Our 255th Dad in the Limelight is Children’s Author and Illustrator David Ezra Stein. I want to thank David for being a part of this series. It has been great getting connected with him and now sharing him with all of you.
1) Tell me about yourself, (as well as how you are in the limelight for my readers knowledge)
I am a children’s book author and illustrator. Probably my best-known book is the bestseller Interrupting Chicken, which won a Caldecott Honor in 2011 for being one of the best illustrated children’s books of the year. My ninth book, Because Amelia Smiled, is due out this September. In addition to writing and illustrating, I visit schools, fairs, festivals, and conferences around the country and talk to kids and adults about writing and making art.
I’ve been writing and making art all my life.
2) Tell me about your family
I am married to a wonderful, creative woman, and we have a two-and-a-half-year-old son named Sam.
We have extended family nearby, including our son’s grandparents, great grandparent, aunts and uncles. They’re involved in Sammy’s life on a regular basis. They’ve been very helpful to us in a lot of cases, helping with his care. And he loves them all so much. I think it’s very important that he has people of all ages to interact with. That said, it’s sometimes challenging as a self-employed person to manage all the visitors and to make sure the help we get is the help we need. It’s a learning process for all involved.
We live in an urban setting—Queens, NY—that’s very diverse. We have park friends from Australia, Poland, Ukraine, Colombia, and on and on. Our world has expanded a lot since Sam was born, and we’ve really put down roots in our neighborhood.
3) What has been the largest challenge you have had in being a father?
Making sure I am living the best life I can live as an example to Sam. I know he’s watching me closely and I want to show him that it’s possible to have a happy life, talk about feelings when they come up, have good relationships with others, and go through life with a sense of justice and fairness.
My own father was not around as much as I would have liked, emotionally. So I want to be open with my son.
It can be a lot of pressure on me. There are some moments when I wish he weren’t watching, when I’m upset about something or going on very little sleep and not at my best. But I try to remember that it’s all good, it’s all part of life—the good and the bad. He needs to see me get upset and see how I handle it. And after all, he is his own person when all is said and done. Ultimately he has to find his own way.
4) What advice would you give to other fathers?
Be there as much as you can. Pay attention as much as you can. Take time for your kid, even if it’s ten minutes at a time. Children need a father. We’re essential.
5) Seeing that you (or your position) are in the limelight, how have you come to balance parenthood and outside life? If you are currently not in the limelight per se, please still answer this in regards to how you balance parenthood and outside life.
It’s always a challenge getting work done, since I have a home office and Sam is home every day. His mother watches him most of the time. I try to spend some time with him a few times a day, and eat meals with him. Often I just have to turn him away when he wants to play and I have to do work. And that’s hard. But I am lucky that I make my own schedule. It leaves more room for flexibility. Soon he will be attending preschool, so there will be a firmer schedule some days of the week.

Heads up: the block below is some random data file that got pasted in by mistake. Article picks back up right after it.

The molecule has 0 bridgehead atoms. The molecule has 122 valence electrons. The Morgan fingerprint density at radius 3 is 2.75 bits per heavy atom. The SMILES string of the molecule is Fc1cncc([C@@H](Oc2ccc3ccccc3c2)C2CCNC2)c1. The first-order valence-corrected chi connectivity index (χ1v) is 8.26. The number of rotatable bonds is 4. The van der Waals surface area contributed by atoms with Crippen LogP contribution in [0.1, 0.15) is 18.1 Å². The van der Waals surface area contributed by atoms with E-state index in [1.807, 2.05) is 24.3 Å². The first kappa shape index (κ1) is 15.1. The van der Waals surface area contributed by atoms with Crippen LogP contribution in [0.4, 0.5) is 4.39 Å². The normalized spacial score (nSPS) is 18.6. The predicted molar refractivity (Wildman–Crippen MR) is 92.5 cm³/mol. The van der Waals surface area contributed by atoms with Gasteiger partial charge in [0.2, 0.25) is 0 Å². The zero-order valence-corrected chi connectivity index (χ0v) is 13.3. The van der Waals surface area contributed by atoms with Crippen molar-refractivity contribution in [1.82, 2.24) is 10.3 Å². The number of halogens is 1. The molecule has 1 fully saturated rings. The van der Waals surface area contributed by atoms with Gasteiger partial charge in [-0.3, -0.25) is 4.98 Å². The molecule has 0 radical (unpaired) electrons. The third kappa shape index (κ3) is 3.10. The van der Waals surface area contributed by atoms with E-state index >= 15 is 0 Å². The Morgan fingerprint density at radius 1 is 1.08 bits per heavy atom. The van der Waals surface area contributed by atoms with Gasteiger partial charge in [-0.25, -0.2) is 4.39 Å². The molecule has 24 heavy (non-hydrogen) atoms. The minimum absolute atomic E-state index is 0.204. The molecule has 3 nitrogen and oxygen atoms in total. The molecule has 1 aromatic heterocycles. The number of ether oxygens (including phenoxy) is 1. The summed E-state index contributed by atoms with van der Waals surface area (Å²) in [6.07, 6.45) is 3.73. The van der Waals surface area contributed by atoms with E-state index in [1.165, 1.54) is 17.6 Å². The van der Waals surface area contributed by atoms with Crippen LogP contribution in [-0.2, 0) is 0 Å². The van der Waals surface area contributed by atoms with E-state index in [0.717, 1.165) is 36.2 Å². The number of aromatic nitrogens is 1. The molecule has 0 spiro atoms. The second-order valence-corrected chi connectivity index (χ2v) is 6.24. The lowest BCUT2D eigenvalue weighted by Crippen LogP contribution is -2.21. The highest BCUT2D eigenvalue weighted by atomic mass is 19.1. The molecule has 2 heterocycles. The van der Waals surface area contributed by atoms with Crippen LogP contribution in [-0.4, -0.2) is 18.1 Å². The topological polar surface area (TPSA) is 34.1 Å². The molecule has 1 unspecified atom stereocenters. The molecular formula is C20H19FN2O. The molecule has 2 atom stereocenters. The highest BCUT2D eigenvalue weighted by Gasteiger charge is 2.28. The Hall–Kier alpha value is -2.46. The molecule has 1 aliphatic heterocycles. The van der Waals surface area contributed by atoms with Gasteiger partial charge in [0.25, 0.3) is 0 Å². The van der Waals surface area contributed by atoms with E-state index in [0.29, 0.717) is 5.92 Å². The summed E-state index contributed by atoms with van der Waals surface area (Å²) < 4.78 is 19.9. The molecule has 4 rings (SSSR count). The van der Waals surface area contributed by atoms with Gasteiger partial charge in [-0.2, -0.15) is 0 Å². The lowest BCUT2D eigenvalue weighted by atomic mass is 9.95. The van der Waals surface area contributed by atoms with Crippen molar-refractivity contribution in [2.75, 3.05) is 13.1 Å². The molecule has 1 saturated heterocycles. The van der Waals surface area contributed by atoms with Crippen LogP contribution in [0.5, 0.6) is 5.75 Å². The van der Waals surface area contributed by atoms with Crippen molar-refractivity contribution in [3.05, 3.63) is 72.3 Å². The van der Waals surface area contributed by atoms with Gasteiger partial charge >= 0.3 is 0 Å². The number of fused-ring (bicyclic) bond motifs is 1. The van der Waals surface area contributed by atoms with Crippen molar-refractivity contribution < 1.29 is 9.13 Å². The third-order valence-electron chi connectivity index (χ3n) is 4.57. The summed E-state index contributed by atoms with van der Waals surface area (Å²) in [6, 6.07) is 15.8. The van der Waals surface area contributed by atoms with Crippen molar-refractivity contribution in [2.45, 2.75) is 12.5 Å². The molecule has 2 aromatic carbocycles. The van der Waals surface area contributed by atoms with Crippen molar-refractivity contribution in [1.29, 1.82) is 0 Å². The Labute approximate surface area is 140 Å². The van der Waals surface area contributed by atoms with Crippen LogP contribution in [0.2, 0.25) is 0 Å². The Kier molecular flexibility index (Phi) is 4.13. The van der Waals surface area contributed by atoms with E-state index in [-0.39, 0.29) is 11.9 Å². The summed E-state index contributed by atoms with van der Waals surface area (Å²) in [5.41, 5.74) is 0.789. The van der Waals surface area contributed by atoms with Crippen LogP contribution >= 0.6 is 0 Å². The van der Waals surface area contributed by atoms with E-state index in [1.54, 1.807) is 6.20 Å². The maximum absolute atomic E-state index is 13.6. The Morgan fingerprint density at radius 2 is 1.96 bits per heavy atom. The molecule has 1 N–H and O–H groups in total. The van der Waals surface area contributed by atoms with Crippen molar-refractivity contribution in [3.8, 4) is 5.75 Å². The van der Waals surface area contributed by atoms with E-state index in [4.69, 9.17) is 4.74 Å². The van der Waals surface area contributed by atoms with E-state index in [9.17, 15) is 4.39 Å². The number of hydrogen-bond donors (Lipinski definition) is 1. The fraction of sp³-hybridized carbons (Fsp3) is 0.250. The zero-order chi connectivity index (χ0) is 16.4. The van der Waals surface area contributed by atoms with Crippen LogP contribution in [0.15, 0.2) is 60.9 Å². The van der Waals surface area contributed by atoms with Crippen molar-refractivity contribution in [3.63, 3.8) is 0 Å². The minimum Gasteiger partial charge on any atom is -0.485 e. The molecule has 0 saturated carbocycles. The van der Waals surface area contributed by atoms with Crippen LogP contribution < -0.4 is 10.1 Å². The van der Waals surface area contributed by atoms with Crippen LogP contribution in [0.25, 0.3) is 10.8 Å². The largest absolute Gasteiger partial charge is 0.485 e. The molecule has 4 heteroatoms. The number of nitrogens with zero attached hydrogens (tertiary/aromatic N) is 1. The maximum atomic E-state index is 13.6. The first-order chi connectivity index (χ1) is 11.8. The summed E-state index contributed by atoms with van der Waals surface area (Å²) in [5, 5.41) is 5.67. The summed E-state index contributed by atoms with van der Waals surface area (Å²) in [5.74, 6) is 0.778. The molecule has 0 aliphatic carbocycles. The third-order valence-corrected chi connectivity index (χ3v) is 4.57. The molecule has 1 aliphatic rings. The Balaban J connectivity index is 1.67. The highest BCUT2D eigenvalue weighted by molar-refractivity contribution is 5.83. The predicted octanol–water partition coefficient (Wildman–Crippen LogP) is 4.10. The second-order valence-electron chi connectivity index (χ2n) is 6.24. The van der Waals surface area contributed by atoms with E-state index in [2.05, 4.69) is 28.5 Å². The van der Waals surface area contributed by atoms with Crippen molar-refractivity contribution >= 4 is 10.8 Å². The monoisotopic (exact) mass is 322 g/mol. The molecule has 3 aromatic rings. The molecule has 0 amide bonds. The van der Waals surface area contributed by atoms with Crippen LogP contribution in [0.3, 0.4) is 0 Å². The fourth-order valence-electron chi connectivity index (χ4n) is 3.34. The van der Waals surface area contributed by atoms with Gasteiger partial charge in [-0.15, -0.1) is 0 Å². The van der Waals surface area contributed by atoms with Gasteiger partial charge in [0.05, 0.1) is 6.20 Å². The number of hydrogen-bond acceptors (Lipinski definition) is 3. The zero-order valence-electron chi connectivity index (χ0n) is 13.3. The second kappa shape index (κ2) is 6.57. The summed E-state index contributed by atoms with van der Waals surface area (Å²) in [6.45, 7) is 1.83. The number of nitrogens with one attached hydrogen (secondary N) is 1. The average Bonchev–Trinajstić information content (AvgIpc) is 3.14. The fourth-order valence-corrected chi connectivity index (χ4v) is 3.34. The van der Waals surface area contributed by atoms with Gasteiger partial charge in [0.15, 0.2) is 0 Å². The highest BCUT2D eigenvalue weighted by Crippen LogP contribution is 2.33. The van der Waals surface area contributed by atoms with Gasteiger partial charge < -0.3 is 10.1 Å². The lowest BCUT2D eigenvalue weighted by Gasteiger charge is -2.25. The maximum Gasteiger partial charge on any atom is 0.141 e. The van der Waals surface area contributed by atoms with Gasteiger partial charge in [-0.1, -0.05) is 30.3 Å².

I travel at least once a month, and it’s very hard to be away from him, even for a few nights. I’m still working on that one. We talk on the phone. I have considered taking my family with me when I can.
As a children’s book creator, I am both inspired and distracted by being a father. But all in all it’s great. I get to live with one of my “subjects” and go along with him on the wild ride of childhood. It connects me more closely with my own childhood, my family history, and the people and kids around me.
6) What have you learned from the fathers that you have interacted with?
I’ve learned that we all go through similar things. The sense of camaraderie is a valuable thing. When I go sleep on the couch because Sam is in our bed, I know other dads are out there doing the same thing.
Also, I’ve seen how different dads (and moms) react to things their children do, and I’ve been able to mirror certain attitudes or strategies that I like. For example there is one dad friend of mine who is very calm and grounded, and I like to let that attitude rub off, since I can be more high-strung.
7) What else would you share regarding your experiences as a father thus far?
It’s a life-changing experience. I am interested to see how he will continue to grow and how we will, too, along with him. I think an essential thing about being a parent is the reality check it gives you. It reminds you what’s important, what’s serious and what’s not; and demonstrates your own strengths and weakness to you. You are usually stronger than you think.
8) What have been the most memorable experiences that you have had thus far as a parent?
The milestones: His birth; the first time he smiled; the first time he walked, and talked. When he recited a poem he made up, one night. Seeing him grow to love things, and people. Watching him observe and try to understand the world.
The tribulations: When he had surgery as a baby and we stayed up all night holding him so he could sleep. When he broke his arm on the night before Labor Day weekend. Even in the painful situations, there is love and hope. That’s the honor of sharing someone’s life with them, from the very beginning.
If you have any questions for David, please leave a comment here and I will make sure that he gets them so that he may be able to respond!